by William Thompson
reviewed on PC
Luckily for drivers, the Flashback feature has returned from the previous GRID title. Essentially, if you are involved in a collision that puts you back in the field, you have the chance to rewind. It's definitely a feature that some people would love in real life. The flashback feature is not unlimited though (the medium difficulty allows five rewinds per race) and must be used conservatively. They can come in very handy though if an opposition driver nudges you into a spin that dramatically reduces your chances of a podium finish.
And podium finishes can often be hard to complete. Many events involve racing on the circuit or track twice. The second race does not have a qualifying round, but instead starts with a reverse grid. So, after finishing first in race one gives you the ignominy of starting from the back of the grid in race two. It then takes all the skill you possess to overtake the field in order to finish at the head of the pack.
There are plenty of tracks on which to compete. Tracks ranging from well known F1 tracks such as Hockenheim in Germany, to street circuits in well known cities such as the hills of San Francisco, Washington, Dubai and Barcelona. Aussies will love the inclusion of Mt Panorama, the racing Mecca for Touring Cars. Many tracks would be familiar to those who have played GRID titles. With the amount of tracks that are playable in the game, I guess the developers have an excuse to re-use some old tracks. Most racing titles do the same thing anyway.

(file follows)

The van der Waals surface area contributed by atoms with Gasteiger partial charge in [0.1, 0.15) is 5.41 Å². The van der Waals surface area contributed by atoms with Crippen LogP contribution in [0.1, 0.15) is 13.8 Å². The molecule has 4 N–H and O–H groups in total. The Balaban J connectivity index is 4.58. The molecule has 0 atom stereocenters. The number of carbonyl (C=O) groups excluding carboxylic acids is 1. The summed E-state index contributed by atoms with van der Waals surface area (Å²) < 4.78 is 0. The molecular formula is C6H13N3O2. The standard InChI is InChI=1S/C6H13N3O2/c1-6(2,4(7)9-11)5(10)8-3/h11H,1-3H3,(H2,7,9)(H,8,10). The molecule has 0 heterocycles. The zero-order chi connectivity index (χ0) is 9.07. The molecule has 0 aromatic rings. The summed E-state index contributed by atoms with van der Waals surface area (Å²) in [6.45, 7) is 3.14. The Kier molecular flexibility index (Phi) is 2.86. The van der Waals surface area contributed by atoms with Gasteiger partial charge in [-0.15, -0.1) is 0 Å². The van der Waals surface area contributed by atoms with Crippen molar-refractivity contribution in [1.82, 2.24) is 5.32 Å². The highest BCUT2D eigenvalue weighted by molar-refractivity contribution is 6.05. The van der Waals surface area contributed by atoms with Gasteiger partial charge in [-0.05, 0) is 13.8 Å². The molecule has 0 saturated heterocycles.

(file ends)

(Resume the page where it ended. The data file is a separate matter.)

Online racing uses Codemasters' RaceNet matching system, and for the most part works quite well in searching for similarly skilled drivers. The multiplayer races play out far differently from the AI races. For one, the Flashback feature is absent meaning that drivers will probably need to drive a bit more conservatively. Crashes are fatal to your chances of winning a race, especially when racing against competent human opponents. Also, the races are simply that... races. There are no practice sessions and no qualifying laps, so if you want to get to know the racetracks prior to the online competition, more practice in offline mode would be required. Like the offline mode, points - in the form of GRID money - are awarded for great performances. Of course, some of the money may need to be spent on repairing any damage to your vehicle. This money can then be used to purchase better vehicles. Vehicles can even be pimped-out with customised paint jobs.
The soundtrack is pretty standard for racing titles these days, with electronic type beats. Personally it isn't my favourite music genre, but it does seem to suit the game well, keeping the tempo up prior to each race. The sound effects are fairly standard for racing games too, with revving engines, screeching tyres and various crashing sounds as you plough into opposition cars or stationary objects alike.
Along for the ride
GRID Autosport is definitely a fun game to play. It is one that anyone can pick up and play without having a working knowledge of the intricacies of a motor vehicle. Racing around famous cities and racing circuits in digital form is not the same as being there, but it is the next best thing. Doing so against other human competitors in the online mode, is even closer. The offline mode certainly has a lot of replayability, with tons or tracks to compete on and heaps of vehicle types and racing styles to test out. Although the visuals aren't stunning, watching the replay of a victorious, hard-fought race is still pretty cool. The only real downside, for me anyway, is the repetition of tracks from the GRID 2. But if, like me , you can get past that, GRID Autosport is an enjoyable ride.
Heaps of racing styles, loads of cars to drive
Very similar to GRID 2